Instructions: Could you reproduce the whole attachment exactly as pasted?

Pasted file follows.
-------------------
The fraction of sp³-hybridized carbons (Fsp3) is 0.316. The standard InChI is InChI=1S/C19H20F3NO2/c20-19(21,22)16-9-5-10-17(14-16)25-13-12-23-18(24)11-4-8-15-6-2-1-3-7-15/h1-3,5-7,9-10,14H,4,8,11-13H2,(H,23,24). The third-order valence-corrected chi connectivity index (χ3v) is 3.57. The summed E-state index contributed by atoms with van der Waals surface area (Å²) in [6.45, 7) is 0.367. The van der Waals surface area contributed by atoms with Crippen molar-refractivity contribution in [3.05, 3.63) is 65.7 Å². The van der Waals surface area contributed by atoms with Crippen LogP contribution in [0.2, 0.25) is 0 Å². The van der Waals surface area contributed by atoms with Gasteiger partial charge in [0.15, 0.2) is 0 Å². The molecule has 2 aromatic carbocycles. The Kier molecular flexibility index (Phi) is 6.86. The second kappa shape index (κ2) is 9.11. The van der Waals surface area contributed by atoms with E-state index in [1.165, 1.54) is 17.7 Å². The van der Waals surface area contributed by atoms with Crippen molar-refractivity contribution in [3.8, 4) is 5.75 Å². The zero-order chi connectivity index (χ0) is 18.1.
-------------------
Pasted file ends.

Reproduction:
The fraction of sp³-hybridized carbons (Fsp3) is 0.316. The standard InChI is InChI=1S/C19H20F3NO2/c20-19(21,22)16-9-5-10-17(14-16)25-13-12-23-18(24)11-4-8-15-6-2-1-3-7-15/h1-3,5-7,9-10,14H,4,8,11-13H2,(H,23,24). The third-order valence-corrected chi connectivity index (χ3v) is 3.57. The summed E-state index contributed by atoms with van der Waals surface area (Å²) in [6.45, 7) is 0.367. The van der Waals surface area contributed by atoms with Crippen molar-refractivity contribution in [3.05, 3.63) is 65.7 Å². The van der Waals surface area contributed by atoms with Crippen LogP contribution in [0.2, 0.25) is 0 Å². The van der Waals surface area contributed by atoms with Gasteiger partial charge in [0.15, 0.2) is 0 Å². The molecule has 2 aromatic carbocycles. The Kier molecular flexibility index (Phi) is 6.86. The second kappa shape index (κ2) is 9.11. The van der Waals surface area contributed by atoms with E-state index in [1.165, 1.54) is 17.7 Å². The van der Waals surface area contributed by atoms with Crippen molar-refractivity contribution in [3.8, 4) is 5.75 Å². The zero-order chi connectivity index (χ0) is 18.1.